Sequential rearrangement of interhelical networks upon rhodopsin activation in membranes: The meta IIa conformational substate

Ekaterina Zaitseva, Michael F. Brown, Reiner Vogel

Research output: Contribution to journalArticlepeer-review

39 Scopus citations


Photon absorption by rhodopsin is proposed to lead to an activation pathway that is described by the extended reaction scheme Meta I → Meta II a → Meta IIb → Meta IIbH+, where Meta IIbH+ is thought to be the conformational substate that activates the G protein transducin. Here we test this extended scheme for rhodopsin in a membrane bilayer environment by investigating lipid perturbation of the activation mechanism. We found that symmetric membrane lipids having two unsaturated acyl chains, such as 1,2-dioleoyl-sn-glycero-3- phosphocholine (DOPC), selectively stabilize the Meta IIa substate in the above mechanism. By combining FTIR and UV-visible difference spectroscopy, we characterized the structural and functional changes involved in the transition to the Meta IIa intermediate, which links the inactive Meta I intermediate with the Meta IIb states formed by helix rearrangement. Besides the opening of the Schiff base ionic lock, the Meta IIa substate is characterized by an activation switch in a conserved water-mediated hydrogen-bonded network involving transmembrane helices H1/H2/H7, which is sensed by its key residue Asp83. On the other hand, movement of retinal toward H5 and its interaction with another interhelical H3/H5 network mediated by His211 and Glu122 is absent in Meta IIa. The latter rearrangement takes place only in the subsequent transition to Meta II b, which has been previously associated with movement of H6. Our results imply that activating structural changes in the H1/H2/H7 network are triggered by disruption of the Schiff base salt bridge and occur prior to other chromophore-induced changes in the H3/H5 network and the outward tilt of H6 in the activation process.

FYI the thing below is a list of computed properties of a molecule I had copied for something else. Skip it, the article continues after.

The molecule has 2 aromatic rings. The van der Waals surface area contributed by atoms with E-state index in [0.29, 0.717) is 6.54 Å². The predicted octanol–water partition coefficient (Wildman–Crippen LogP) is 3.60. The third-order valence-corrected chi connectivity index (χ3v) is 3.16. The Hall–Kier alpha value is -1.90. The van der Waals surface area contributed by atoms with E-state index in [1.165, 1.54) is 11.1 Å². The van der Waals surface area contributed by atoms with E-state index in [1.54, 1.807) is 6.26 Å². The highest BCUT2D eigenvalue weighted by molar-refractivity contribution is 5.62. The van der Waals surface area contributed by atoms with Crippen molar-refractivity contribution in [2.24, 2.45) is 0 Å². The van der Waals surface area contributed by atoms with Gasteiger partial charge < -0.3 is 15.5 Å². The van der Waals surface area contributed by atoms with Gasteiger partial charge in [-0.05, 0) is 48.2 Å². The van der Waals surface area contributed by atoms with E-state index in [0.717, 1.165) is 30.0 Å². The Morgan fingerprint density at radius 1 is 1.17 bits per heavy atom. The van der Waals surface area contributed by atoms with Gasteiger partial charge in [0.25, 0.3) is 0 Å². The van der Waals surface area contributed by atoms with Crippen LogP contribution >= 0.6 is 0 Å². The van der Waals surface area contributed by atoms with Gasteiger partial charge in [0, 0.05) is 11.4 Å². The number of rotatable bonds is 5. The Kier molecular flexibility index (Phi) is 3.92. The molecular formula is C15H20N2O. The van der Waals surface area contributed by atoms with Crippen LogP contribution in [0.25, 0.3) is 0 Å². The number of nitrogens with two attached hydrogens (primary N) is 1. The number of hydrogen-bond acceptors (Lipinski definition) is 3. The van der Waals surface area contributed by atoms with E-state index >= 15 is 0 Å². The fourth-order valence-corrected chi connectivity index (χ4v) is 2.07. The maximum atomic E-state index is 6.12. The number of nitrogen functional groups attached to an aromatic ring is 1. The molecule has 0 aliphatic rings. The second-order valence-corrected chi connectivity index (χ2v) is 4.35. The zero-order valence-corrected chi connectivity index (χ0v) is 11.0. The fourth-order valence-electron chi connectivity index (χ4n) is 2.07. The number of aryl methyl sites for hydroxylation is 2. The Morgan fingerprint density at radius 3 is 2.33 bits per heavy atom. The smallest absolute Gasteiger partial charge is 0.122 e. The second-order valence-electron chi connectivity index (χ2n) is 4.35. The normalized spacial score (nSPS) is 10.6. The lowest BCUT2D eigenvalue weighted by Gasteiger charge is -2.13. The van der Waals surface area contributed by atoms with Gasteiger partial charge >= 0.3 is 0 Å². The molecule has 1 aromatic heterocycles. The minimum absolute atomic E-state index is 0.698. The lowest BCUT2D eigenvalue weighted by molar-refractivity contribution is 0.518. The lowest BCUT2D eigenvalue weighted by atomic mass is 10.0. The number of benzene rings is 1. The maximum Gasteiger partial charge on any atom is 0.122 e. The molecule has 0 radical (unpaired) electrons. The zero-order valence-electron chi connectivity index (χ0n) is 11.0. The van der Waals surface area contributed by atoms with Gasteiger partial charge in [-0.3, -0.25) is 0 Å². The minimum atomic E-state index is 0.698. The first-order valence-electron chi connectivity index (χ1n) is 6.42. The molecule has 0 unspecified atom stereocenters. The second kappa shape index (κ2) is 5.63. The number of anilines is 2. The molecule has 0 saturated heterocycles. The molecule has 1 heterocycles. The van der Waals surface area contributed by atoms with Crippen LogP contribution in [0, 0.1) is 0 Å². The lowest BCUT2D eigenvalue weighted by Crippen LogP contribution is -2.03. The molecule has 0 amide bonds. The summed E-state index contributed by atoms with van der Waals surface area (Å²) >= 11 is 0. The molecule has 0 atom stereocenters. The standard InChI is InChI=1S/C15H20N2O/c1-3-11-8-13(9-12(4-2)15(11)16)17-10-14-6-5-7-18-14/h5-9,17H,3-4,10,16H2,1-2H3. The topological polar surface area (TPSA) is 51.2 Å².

Original languageEnglish (US)
Pages (from-to)4815-4821
Number of pages7
JournalJournal of the American Chemical Society
Issue number13
StatePublished - Apr 7 2010

ASJC Scopus subject areas

  • Catalysis
  • Chemistry(all)
  • Biochemistry
  • Colloid and Surface Chemistry


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